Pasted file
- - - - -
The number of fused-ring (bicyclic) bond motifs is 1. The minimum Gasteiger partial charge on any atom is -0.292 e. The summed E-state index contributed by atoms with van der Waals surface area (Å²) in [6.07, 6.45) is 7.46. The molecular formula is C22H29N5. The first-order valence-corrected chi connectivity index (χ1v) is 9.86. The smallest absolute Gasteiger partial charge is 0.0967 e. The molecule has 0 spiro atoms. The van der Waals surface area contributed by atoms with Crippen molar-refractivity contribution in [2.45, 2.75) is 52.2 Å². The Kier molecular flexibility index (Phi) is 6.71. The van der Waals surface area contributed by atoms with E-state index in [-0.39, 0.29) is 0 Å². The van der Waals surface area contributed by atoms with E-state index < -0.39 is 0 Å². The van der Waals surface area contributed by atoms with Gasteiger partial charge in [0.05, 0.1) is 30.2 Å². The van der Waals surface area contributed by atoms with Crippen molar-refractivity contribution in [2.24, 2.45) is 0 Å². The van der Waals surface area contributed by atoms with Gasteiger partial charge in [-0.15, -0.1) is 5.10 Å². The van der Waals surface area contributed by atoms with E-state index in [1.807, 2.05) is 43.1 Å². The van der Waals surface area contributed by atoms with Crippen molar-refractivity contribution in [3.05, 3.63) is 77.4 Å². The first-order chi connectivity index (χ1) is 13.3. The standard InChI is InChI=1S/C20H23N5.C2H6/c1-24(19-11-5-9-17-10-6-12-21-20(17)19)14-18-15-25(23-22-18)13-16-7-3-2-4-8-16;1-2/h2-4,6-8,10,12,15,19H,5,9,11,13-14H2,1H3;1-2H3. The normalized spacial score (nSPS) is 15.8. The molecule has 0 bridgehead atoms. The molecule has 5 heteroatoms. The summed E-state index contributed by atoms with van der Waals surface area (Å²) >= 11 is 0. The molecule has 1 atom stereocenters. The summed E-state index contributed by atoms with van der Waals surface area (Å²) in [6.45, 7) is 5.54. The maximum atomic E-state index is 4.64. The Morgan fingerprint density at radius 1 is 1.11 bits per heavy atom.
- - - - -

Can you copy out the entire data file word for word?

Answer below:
The number of fused-ring (bicyclic) bond motifs is 1. The minimum Gasteiger partial charge on any atom is -0.292 e. The summed E-state index contributed by atoms with van der Waals surface area (Å²) in [6.07, 6.45) is 7.46. The molecular formula is C22H29N5. The first-order valence-corrected chi connectivity index (χ1v) is 9.86. The smallest absolute Gasteiger partial charge is 0.0967 e. The molecule has 0 spiro atoms. The van der Waals surface area contributed by atoms with Crippen molar-refractivity contribution in [2.45, 2.75) is 52.2 Å². The Kier molecular flexibility index (Phi) is 6.71. The van der Waals surface area contributed by atoms with E-state index in [-0.39, 0.29) is 0 Å². The van der Waals surface area contributed by atoms with E-state index < -0.39 is 0 Å². The van der Waals surface area contributed by atoms with Gasteiger partial charge in [0.05, 0.1) is 30.2 Å². The van der Waals surface area contributed by atoms with Crippen molar-refractivity contribution in [2.24, 2.45) is 0 Å². The van der Waals surface area contributed by atoms with Gasteiger partial charge in [-0.15, -0.1) is 5.10 Å². The van der Waals surface area contributed by atoms with E-state index in [1.807, 2.05) is 43.1 Å². The van der Waals surface area contributed by atoms with Crippen molar-refractivity contribution in [3.05, 3.63) is 77.4 Å². The first-order chi connectivity index (χ1) is 13.3. The standard InChI is InChI=1S/C20H23N5.C2H6/c1-24(19-11-5-9-17-10-6-12-21-20(17)19)14-18-15-25(23-22-18)13-16-7-3-2-4-8-16;1-2/h2-4,6-8,10,12,15,19H,5,9,11,13-14H2,1H3;1-2H3. The normalized spacial score (nSPS) is 15.8. The molecule has 0 bridgehead atoms. The molecule has 5 heteroatoms. The summed E-state index contributed by atoms with van der Waals surface area (Å²) >= 11 is 0. The molecule has 1 atom stereocenters. The summed E-state index contributed by atoms with van der Waals surface area (Å²) in [6.45, 7) is 5.54. The maximum atomic E-state index is 4.64. The Morgan fingerprint density at radius 1 is 1.11 bits per heavy atom.